Tip #4: Mentality is key

We need to change the mentality we have when we walk through the doors of interviews. These companies need us just as much as we WANT them. You may be thinking; “This is my one shot of amazing these guys. This internship will jumpstart my career. I need this.” (at least, this is how I was thinking before I gave myself the ultimate pep talk).

 

What you should be thinking: “I want this. I will get this. I am an asset to this company. They need me.”

 

With that being said, be confident but stay humble. Remember you are not an expert in anything. You are just starting your career, willing and ready to learn and to absorb whatever is thrown your way. Be yourself and show them you are passionate and ready to learn EVERYTHING.

Many top firms want to see students with passion and potential. Your thought process and the enthusiasm you bring to these interviews will result in offers. During my on-site interviews I was given case studies which were not the walk in the park, basic questions I listed earlier. However, these interviewers were not looking for perfect answers, they were looking for an organized thought process and the ability to work with them. You will only portray organized thinking if you are calm and can think straight.

I know it’s easier said than done but… leave the nerves at home! You are a BOSS!

 

Tip #5: Social media is your BFF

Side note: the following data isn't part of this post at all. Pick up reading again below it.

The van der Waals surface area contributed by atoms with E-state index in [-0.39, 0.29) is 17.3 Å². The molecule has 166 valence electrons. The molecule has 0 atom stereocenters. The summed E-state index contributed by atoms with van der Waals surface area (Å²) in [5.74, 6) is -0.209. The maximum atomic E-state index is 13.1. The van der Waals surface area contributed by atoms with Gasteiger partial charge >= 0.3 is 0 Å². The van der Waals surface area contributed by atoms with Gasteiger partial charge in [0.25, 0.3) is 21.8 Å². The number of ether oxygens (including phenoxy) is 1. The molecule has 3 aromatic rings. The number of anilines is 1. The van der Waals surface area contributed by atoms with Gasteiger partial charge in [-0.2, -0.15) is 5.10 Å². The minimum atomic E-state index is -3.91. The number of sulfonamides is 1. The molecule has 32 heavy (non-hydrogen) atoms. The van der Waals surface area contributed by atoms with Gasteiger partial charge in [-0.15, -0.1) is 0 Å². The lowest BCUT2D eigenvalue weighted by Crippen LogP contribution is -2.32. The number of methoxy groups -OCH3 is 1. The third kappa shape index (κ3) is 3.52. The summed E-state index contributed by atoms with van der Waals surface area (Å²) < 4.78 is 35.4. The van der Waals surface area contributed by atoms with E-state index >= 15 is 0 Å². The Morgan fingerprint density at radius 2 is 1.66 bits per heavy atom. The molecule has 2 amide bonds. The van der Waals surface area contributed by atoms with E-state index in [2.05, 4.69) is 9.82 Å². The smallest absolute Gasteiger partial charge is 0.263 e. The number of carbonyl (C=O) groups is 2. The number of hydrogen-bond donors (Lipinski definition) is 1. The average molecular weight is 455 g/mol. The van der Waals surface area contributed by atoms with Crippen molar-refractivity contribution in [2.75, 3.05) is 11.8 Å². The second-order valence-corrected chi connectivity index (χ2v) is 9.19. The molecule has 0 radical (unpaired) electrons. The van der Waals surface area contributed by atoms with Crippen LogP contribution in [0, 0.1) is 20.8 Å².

I cannot emphasize how important your own social media presence is. Your social profiles are your brand. Brand yourself and sell your attributes in a way which makes recruiters run after you. In my experience, Linkedin publishing was one of the best ways I could leverage my social media platforms to show my passion and interests. I published my first blog and was featured in multiple columns which allowed my voice to be heard by thousands.

Social media has the power to reach the masses. Use that to your advantage. Having these posts published not only gave my writing credibility, but also gave me the confidence to continue voicing my opinion and showcasing my views in the tech world. To recruiters, I now had a portfolio of work experience and personality. My Linkedin blogs became a highlight during many of my interviews.

 

As university students many of us want to work at a Fortune 500 company, we all want to work alongside top talent in the industry. You have the potential to do what you set your mind to. Your mindset will take you to places unimaginable or it will take you nowhere, but it’s in your hands. Looking for an internship is challenging, it wasn’t easy for me and I know what it feels like to be rejected. Just remember you only need ONE. One offer. I promise your handwork will pay off!
When it comes to interviewing, be positive, be prepared, and be yourself!

 


RABIAH DAMJI

Rabiah Damji is currently a Senior at UC Berkeley. She is a lover of dogs, travel, tech, and writing. Passionate about marketing, thought leadership, and women empowerment, in her free time Rabiah actively blogs on Linkedin reaching an audience of over 15K. She spent her most recent summer at Twitter in Consumer Product Marketing. 

What I’m in for as a Woman in Tech

What I’m in for as a Woman in Tech